Stadium Manager // North Area Athletic Complex
2022 Class of Pioneers in the Field
When you meet Sun Roesslein, you’re met with a quiet, down to earth and good-natured sports turf professional. It’s easy to immediately understand what makes her a good friend and colleague because of her warmth and willingness to help. But, a first impression of Sun doesn’t even begin to paint the full picture of the powerhouse woman behind the North Area Athletic Complex in Colorado. It wasn’t until after several opportunities to chat with Sun that I started to discover some of the fascinating elements about her career -- with each interaction being more insightful than the last.
When joining the industry 19 years ago, Sun said she was given a warm welcome and made instant friends at her first STMA conference. Sun reflected, “the incredible Darian Daily was the first big name to come say hello to me and that made a real, lasting impression on me.” From Sun’s introduction to sports turf to where she is today, that welcoming and sharing spirit has been consistent throughout her career. This made it difficult for her to pinpoint what interactions, experiences or challenges have been the most impactful on her career. Sun credits crosswalk discoveries with as much importance as major career milestones because every opportunity she’s given to connect and engage with her peers has changed the course of her sports turf journey.
Today, alongside her peer, Christi Clay, the two manage a unique stadium that they hope provides a place where memories are made for young athletes. The stadium is home to 14 acres of natural grass, which serves as home field for six different high schools in Jefferson County school district. The two handle everything from painting to facility needs to event management. Sun chuckled when I asked her what a day in her life looks like. Sun reflected, “I could spend the day prepping the field and then by night I’m managing game day staff. Everyone from the announcer to the officials. Since we wear so many different hats, our biggest key to success is consistency. No matter what team is playing here, they’re going to get a quality natural grass playing surface.” Both Sun and Christi love that they have the opportunity to impact so many different student athletes’ experiences across the county, and take pride when their athletic careers go beyond high school.
Sun described Christi as the yin to her yang. For every job that Sun dislikes, Christi loves, and vice versa. Their shared passion for sports turf is what has made the duo successful over the past six years. In fact, Sun’s passion is what Christi says she values the most about her co-worker. Christi said, “Sun has been an incredible mentor, I really value her passion, integrity, honesty and commitment. Sun is a pioneer in the turf industry because she never fails to see the potential in a challenge and she is always willing to try new things. She’s overcome obstacles as a female in a male dominated industry, while continually pushing herself by stepping out of her comfort zone. She is not only my co-worker but one of my dearest friends that I can always trust for advice both professionally and personally.”
Several have attributed Sun as not only a pioneer in the turf industry, but additionally, a pillar of inspiration. While leading her female powered crew, she simultaneously advocates for more women to consider a career in turf. Sun reflected on being asked why women should choose turf, “I always think, why not? It’s a fantastic industry to be involved in. There are so many niches within an already niche industry. There’s no reason gender should be a factor. So, instead I like to ask, do you love being challenged and solving unique problems? Then choose turf.”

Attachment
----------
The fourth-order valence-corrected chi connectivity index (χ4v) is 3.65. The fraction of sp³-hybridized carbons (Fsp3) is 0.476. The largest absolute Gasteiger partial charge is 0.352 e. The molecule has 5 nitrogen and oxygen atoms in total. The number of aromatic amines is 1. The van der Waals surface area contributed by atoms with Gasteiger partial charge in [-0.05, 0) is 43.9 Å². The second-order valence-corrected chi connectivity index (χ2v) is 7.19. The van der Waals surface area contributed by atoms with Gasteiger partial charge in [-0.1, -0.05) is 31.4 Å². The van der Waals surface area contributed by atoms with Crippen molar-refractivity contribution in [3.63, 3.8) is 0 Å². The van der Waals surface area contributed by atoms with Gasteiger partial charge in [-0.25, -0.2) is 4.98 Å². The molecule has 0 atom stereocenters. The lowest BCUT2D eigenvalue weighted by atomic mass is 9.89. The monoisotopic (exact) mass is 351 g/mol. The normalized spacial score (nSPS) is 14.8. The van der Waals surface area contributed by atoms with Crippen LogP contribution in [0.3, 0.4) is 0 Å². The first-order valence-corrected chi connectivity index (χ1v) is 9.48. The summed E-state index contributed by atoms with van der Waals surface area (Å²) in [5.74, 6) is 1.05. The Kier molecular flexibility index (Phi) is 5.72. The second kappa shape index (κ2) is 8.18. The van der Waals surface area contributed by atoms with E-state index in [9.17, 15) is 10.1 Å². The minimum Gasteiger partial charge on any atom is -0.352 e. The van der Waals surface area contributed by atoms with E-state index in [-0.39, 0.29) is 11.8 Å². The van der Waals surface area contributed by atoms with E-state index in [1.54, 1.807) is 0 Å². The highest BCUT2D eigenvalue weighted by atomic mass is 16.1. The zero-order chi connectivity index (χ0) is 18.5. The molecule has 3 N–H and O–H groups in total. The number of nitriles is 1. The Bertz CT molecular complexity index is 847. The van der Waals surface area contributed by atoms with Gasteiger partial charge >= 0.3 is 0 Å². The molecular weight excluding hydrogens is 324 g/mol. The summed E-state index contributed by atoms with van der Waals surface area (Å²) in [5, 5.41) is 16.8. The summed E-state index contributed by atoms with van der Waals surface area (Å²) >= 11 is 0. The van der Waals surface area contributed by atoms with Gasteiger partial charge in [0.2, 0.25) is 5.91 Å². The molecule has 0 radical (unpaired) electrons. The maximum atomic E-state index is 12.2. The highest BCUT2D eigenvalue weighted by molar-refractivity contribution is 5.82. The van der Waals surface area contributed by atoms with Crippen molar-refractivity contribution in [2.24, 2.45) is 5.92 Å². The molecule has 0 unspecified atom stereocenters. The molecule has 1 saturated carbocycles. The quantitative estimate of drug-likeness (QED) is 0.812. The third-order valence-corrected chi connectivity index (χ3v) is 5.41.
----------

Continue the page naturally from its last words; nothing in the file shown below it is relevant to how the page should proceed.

In 2021, Sun was given the opportunity to bring more awareness to her cause by being a member of the turf maintenance team for the U.S. Women’s Open. The prestigious golf tournament was powered by a volunteer turf crew which included 30 females, the trailblazers in turfgrass. Sun said it’s difficult to put into words what the opportunity meant for her and other women in turf. She shared, “it was much more than growing grass, it was a positive representation of our industry. I have trouble finding the words to describe how impactful that was for me. I honestly don’t think we will know the true impact for years to come. I grew up on softball fields and it never registered for me that someone was taking care of those fields. So, that’s what I hope movements like the trailblazers in turfgrass accomplish. Not only little girls realizing this is an option, but awareness as a whole for the women in this industry, making their mark.”
On big and small stages in turf, there are many misconceptions in what goes into providing safe and playable surfaces. So, when an athlete truly appreciates the fruits of Sun’s labors, that reinstills Sun’s passion and purpose. Sun said, “when a football player comes in from a visiting team and they’re amazed and excited to play at a stadium with real grass, it makes me giddy. I absolutely love being able to provide the type of field that kids are excited to play on, and all the challenges that come with maintaining natural grass.”
Sun Roesslein has proven to be many things: a leader in the turf industry, a positive representation for women in turf, a savvy and creative professional who innovates when faced with a challenge instead of cowering, and a valued coworker, mentor and friend. While some may think of Sun in her happiest forms, whether that be connecting with friends at STMA events, mowing or painting at her stadium or tailgating at Red Rocks! Sun hopes to be remembered for her passion above all else. She said, “I love our industry and I love what I get to do every single day. I’m enjoying what I do, truly. I hope that resonates with anyone I’m working with and the community I do this job for.”